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High Speed Space Communications Are a Laser Blast Away

OPALS: Bringing you high speed communications in space in 2013

The day after Curiosity landed on Mars, that first blurry Hazcam picture appeared everywhere on the Internet with one of two types of comments. Some were in the vein of "I can't hear you over the sound of my Sky Crane landing a nuclear-powered, laser-wielding car on Mars." Others were the "I spend $2 billion and all I got was this crappy picture" type. People seemed almost outraged that, in this day and age, we didn't have high resolution images coming back from the rover during landing. The fact is, Curiosity isn't equipped for high enough rates of data transfer to beam back massive image files from Mars. But that might not be the case on future rovers, thanks to NASA’s new OPALS program.


OPALS, short for Optical Payload for Lasercomm Science, is an upcoming mission from NASA's Jet Propulsion Laboratory that will demonstrate optical communications technologies from a platform on the ISS to a ground station at the center's Optical Communications Telescope Laboratory in Wrightwood, California.

Laser communications represent a major break from traditional methods of spacecraft communications that are done using radio waves. Radio waves are on the longer end of the electromagnetic communication spectrum. For example, S-band radio is made of longer waves, 10 centimeters or about 4 inches, that can't transmit a lot of data in one go. On the plus side, they're really easy to receive – radio waves spread out in all directions from their point of origin and can pass easily through things like clouds. The benefits have long outweighed the downside of limited data transfer, and radio communications have been a staple from the shuttle program to Sirius XM radio.

Laser communications use much shorter wavelengths in the high end of the visible light spectrum, and these shorter wavelengths can transmit a lot more data. In the case of the OPALS mission, the payload will operate with wavelengths around 1,500 nanometers.

Of course, there's a catch. Laser communications work sort of like laser pointers. The data travels in a concentrated beam of light. And just like how a laser pointer makes a dot on a wall no matter how far away you are, laser communications come from space in that same narrow band. To receive laser communications, the signal has to be aimed very precisely at a receiver on Earth. OPALS is hoping to prove that this tricky maneuver is hard, but not impossible.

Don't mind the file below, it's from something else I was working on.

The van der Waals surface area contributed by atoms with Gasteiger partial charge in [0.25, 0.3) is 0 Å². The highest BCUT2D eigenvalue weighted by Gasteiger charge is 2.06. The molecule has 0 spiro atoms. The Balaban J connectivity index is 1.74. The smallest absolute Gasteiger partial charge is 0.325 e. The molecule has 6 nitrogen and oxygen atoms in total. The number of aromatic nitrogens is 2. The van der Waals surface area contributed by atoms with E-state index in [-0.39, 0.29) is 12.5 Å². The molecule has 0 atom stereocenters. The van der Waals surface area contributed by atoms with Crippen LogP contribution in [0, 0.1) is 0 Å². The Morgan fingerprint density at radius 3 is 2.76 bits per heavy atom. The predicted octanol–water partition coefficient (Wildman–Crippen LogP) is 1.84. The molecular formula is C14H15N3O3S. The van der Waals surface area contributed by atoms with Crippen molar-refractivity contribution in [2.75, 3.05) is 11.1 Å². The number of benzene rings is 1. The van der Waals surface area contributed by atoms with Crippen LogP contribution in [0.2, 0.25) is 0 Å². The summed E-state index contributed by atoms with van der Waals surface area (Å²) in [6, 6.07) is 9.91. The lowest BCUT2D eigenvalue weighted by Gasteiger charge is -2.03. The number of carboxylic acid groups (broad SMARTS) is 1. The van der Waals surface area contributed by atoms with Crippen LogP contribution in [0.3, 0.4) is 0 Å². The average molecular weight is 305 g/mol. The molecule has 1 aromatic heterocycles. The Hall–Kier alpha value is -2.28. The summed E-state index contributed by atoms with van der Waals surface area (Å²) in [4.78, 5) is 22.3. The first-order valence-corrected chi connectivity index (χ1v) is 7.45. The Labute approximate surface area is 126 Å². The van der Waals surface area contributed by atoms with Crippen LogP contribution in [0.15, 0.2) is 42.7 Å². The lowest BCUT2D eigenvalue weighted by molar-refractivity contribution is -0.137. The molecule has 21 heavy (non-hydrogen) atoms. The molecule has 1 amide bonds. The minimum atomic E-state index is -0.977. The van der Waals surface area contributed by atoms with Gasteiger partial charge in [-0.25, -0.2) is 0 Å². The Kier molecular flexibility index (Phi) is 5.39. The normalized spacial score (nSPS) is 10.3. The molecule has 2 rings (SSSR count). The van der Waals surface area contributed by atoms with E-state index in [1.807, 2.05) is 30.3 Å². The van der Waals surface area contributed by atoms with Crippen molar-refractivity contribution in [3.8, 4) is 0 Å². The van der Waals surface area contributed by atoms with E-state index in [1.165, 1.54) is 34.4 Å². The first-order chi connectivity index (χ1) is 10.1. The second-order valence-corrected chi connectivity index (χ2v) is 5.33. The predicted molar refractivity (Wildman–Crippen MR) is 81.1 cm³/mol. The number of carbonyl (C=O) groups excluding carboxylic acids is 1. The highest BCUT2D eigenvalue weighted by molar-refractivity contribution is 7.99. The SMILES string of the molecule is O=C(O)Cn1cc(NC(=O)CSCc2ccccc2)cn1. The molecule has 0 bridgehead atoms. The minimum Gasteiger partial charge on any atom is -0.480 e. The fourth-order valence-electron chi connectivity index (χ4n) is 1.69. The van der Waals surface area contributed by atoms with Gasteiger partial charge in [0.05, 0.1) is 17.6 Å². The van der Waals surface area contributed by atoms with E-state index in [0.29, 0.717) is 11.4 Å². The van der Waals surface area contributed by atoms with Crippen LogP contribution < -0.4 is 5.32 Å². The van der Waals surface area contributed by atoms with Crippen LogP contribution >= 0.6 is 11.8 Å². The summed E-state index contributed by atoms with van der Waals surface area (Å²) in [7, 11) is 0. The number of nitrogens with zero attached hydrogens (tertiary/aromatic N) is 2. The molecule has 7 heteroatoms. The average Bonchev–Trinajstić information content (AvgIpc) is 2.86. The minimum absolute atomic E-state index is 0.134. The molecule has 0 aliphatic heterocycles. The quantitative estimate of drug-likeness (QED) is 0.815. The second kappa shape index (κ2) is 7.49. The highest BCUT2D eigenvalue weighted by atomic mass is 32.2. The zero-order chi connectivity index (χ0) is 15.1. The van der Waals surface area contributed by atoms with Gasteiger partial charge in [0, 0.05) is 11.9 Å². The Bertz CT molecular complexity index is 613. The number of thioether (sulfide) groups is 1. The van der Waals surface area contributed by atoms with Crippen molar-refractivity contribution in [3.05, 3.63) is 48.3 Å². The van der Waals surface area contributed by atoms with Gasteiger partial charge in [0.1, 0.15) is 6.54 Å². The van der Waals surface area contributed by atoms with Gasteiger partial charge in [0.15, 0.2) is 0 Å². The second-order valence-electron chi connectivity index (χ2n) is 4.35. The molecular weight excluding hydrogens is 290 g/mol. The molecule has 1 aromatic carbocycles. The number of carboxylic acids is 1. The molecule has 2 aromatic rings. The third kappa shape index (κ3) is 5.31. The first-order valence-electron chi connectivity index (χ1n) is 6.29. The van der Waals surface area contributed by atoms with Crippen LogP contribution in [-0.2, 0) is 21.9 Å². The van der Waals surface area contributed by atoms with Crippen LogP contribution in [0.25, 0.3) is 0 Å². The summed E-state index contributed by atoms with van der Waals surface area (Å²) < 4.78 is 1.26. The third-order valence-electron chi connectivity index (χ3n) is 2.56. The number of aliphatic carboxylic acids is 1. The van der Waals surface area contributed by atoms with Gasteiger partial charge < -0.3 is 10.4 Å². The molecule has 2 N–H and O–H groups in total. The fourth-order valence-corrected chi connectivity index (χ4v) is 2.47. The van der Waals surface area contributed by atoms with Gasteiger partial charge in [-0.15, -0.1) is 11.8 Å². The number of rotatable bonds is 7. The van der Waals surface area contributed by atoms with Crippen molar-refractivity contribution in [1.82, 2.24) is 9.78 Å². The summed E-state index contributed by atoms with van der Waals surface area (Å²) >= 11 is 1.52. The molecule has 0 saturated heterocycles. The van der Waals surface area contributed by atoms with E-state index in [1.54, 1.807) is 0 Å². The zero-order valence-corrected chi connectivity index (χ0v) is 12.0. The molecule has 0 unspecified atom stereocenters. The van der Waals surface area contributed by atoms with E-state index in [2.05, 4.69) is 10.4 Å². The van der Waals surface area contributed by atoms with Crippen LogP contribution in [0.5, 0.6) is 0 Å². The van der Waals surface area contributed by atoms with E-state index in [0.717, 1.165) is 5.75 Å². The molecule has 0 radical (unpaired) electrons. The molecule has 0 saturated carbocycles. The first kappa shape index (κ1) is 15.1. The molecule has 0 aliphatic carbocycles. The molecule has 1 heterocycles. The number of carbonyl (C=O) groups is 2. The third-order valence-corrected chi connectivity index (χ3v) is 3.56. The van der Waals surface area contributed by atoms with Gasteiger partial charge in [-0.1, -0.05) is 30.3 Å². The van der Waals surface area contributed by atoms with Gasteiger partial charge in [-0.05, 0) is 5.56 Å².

Diagram of the OPALS system (click to enlarge)

Once the flight hardware is loaded on the ISS via one of SpaceX's Falcon 9 rockets, the team will track its orbit carefully. As soon as the station passes in view of the receiver (i.e. the telescope in Wrightwood), the orbiting OPALS flight system will detect a beacon on the ground then use its gimbals to lock "eyes" with the telescope. Then it will fire the laser, which will transfer a preselected loop of video material, for the 100 second pass. Once the ISS passes out of range, the team will debrief and reset for the next one.

If everything works out, the OPALS team's finds may go beyond the one mission and lend support for another NASA laser communications program, the Laser Communications Relay Demonstration, that's headed by the Goddard Spaceflight Center. LCRD is a long duration mission that will push the state of the art of laser communications further.

The OPALS team

But that's not the only benefit. The OPALS mission is part of JPL's Phaeton early career employee hands-on training program. The team behind OPALS is young. The core team based at JPL are mostly under 30.

JPL created the Phaeton program at the urging of its younger engineers who wanted real experience in major positions on missions; new grads, of course, don't walk into NASA and become Flight Director on a flagship mission like the Mars Science Laboratory. Phaeton gives these new grads the chance to run their own lower cost but higher risk missions, giving them the training they'll need to take the reigns on flagship missions of the future.